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(CNN) -- His administration's response to Hurricane Katrina continues to weigh on President Bush in nationwide polling, a year after the killer storm slammed into the Gulf Coast.
Despite repeated visits to the hardest-hit areas, Bush has not been able to shake the stinging criticism, including from a Republican congressional report that labeled response at all levels of government as "dismal."
Bush's approval ratings tumbled as his administration's response to the disaster stumbled. (Poll results)
According to a CNN poll released Monday, 34 percent of those polled approve of how the president handled the storm's aftermath. That is down 6 percentage points from a CNN/USA Today/Gallup Poll in September 2005. Sixty-four percent in the new poll said they disapprove, an increase of 9 percentage points from the 2005 survey.
Fewer poll respondents than in 2005 see Bush as a "strong and decisive leader" -- 51 percent this month compared with 60 percent in 2005.
The latest poll, conducted August 18-20 by Opinion Research Corporation, surveyed 1,003 adults and had a sampling error of plus or minus 3 percentage points.
Sen. Susan Collins, R-Maine, acknowledged that Bush is still paying a price for the events of a year ago.
"Katrina was a clear blow to the president because it undermined his well-deserved reputation for competence and compassion," said Collins, who described Bush's response as "hesitant and halting when it should have been crisp and competent."
What made Katrina's punch even more painful was its timing, said Andrew Kohut, director of the nonpartisan Pew Research Center for People and the Press. It came just as Americans were turning increasingly against the U.S.-led war in Iraq.
"As people become demoralized and negative about a political leader when something like Katrina comes along, it reinforces and cements, crystallizes a negative image," Kohut said.
Finger-pointing at state, local officials
But Bush supporters, such as former White House Chief of Staff Andrew Card, suggest the president was merely a victim of circumstances.
"Some of the frustration that I experienced in the White House was that people didn't recognize that the president's hands were tied frequently during the response to Hurricane Katrina by a relatively weak response by the state and local governments," Card said.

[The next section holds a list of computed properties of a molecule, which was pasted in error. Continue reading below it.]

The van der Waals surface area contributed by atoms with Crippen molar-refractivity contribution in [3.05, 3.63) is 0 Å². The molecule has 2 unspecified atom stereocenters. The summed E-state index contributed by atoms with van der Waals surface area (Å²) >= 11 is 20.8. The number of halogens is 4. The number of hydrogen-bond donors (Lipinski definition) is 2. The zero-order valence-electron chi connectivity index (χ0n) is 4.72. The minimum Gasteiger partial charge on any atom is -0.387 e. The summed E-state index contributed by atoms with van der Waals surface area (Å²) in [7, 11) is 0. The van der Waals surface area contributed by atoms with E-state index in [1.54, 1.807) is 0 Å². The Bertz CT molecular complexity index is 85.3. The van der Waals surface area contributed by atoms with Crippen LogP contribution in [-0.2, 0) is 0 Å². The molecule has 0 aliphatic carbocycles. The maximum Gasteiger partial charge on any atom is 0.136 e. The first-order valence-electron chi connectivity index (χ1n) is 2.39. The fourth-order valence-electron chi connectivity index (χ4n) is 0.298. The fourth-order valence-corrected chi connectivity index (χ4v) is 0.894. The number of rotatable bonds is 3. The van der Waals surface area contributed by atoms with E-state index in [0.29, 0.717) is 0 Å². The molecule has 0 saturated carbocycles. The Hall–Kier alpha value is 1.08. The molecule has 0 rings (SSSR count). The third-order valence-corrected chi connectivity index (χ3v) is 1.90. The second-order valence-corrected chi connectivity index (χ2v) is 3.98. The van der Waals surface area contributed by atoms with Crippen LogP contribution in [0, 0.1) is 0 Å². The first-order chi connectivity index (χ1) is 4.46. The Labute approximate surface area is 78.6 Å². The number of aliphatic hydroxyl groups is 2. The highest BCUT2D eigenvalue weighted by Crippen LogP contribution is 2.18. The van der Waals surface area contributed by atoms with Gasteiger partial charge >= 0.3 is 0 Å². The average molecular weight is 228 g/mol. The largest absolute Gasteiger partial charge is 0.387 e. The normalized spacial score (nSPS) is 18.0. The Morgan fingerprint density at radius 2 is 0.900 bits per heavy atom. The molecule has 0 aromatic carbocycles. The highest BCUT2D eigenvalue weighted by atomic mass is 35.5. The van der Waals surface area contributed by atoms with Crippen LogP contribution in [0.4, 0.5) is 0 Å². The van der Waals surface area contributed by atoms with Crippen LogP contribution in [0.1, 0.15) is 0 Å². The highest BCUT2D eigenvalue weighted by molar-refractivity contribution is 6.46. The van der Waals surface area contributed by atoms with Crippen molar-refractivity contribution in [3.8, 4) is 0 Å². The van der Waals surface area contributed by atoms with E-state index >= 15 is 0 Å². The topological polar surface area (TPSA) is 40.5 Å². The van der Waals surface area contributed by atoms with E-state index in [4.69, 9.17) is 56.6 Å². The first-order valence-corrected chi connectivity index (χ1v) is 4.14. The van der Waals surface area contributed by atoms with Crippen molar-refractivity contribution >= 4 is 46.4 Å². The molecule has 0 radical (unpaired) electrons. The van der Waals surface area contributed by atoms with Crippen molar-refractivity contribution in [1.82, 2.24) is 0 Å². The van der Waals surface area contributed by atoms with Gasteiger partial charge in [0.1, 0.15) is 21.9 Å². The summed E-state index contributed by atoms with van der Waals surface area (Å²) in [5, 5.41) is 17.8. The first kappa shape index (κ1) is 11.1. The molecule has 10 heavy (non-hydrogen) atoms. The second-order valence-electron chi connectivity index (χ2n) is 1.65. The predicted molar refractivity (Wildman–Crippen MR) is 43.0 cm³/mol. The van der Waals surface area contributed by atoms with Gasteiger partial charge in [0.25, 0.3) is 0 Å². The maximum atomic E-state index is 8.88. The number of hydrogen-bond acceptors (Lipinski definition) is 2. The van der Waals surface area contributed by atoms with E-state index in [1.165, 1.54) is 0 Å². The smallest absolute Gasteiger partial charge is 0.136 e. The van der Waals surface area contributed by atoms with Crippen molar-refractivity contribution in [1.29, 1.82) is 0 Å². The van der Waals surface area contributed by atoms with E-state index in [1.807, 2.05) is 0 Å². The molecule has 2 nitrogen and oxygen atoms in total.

Bush was criticized immediately after the disaster when he chose not to view storm damage from the ground but opted to observe from aboard Air Force One.
Supporters said pictures of Bush looking down from the aircraft painted a distorted picture of the president, who believed visiting the disaster area needlessly would drain police and other resources from critical search and rescue efforts.
Another poll conducted August 18-20 by Opinion Research Corporation suggests that Americans' faith in the rebuilding of New Orleans, Louisiana, is tepid.
Sixty percent of respondents said the Crescent City can never recover completely and 83 percent of those polled said New Orleans is not prepared for another hurricane.
However, 53 percent of respondents said they were satisfied with the progress made so far in rebuilding the city, and 57 percent said even the areas below sea level should be rebuilt in some fashion.
Acknowledgment of failures
Both Congress and Bush have acknowledged some level of government responsibility for failures that left thousands stranded for days in the hurricane zone, many without food, water or medicine.
In February, a Republican House panel slammed Homeland Security Secretary Michael Chertoff for waiting until two days after Katrina hit to activate a national response plan. It also criticized the appointment of Michael Brown, then director of the Federal Emergency Management Agency, to lead the federal response, even though he was not trained to take on that role.
The report also said Bush did not receive adequate advice and counsel from disaster officials. The panel concluded that "earlier presidential involvement might have resulted in a more effective response."
In a September 15 televised address to the nation from New Orleans, Bush acknowledged that "the system at every level of government was not well-coordinated and was overwhelmed in the first few days."
"A challenge on this scale requires greater federal authority and a broader role for the armed forces," he said.
CNN's John King contributed to this report.
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